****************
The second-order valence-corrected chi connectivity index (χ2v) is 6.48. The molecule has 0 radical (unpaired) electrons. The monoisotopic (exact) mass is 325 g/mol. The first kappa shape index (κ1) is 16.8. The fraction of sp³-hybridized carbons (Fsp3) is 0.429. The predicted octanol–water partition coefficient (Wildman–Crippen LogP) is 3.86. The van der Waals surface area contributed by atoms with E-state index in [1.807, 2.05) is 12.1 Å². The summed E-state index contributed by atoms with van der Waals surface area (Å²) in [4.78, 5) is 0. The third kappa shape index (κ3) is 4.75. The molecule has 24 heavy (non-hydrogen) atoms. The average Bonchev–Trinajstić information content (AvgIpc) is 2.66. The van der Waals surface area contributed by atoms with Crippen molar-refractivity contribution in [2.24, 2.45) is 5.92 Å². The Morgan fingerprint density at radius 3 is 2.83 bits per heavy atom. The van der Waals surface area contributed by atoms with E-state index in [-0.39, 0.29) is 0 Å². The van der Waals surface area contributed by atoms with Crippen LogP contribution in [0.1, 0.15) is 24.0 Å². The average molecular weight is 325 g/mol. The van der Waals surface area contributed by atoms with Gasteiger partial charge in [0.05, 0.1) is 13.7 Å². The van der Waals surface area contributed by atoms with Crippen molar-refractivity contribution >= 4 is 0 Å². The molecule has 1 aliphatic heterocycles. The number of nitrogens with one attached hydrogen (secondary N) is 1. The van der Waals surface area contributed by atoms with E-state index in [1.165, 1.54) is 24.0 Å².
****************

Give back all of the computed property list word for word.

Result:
The second-order valence-corrected chi connectivity index (χ2v) is 6.48. The molecule has 0 radical (unpaired) electrons. The monoisotopic (exact) mass is 325 g/mol. The first kappa shape index (κ1) is 16.8. The fraction of sp³-hybridized carbons (Fsp3) is 0.429. The predicted octanol–water partition coefficient (Wildman–Crippen LogP) is 3.86. The van der Waals surface area contributed by atoms with E-state index in [1.807, 2.05) is 12.1 Å². The summed E-state index contributed by atoms with van der Waals surface area (Å²) in [4.78, 5) is 0. The third kappa shape index (κ3) is 4.75. The molecule has 24 heavy (non-hydrogen) atoms. The average Bonchev–Trinajstić information content (AvgIpc) is 2.66. The van der Waals surface area contributed by atoms with Crippen molar-refractivity contribution in [2.24, 2.45) is 5.92 Å². The Morgan fingerprint density at radius 3 is 2.83 bits per heavy atom. The van der Waals surface area contributed by atoms with E-state index in [-0.39, 0.29) is 0 Å². The van der Waals surface area contributed by atoms with Crippen LogP contribution in [0.1, 0.15) is 24.0 Å². The average molecular weight is 325 g/mol. The van der Waals surface area contributed by atoms with Gasteiger partial charge in [0.05, 0.1) is 13.7 Å². The van der Waals surface area contributed by atoms with Crippen molar-refractivity contribution >= 4 is 0 Å². The molecule has 1 aliphatic heterocycles. The number of nitrogens with one attached hydrogen (secondary N) is 1. The van der Waals surface area contributed by atoms with E-state index in [1.165, 1.54) is 24.0 Å².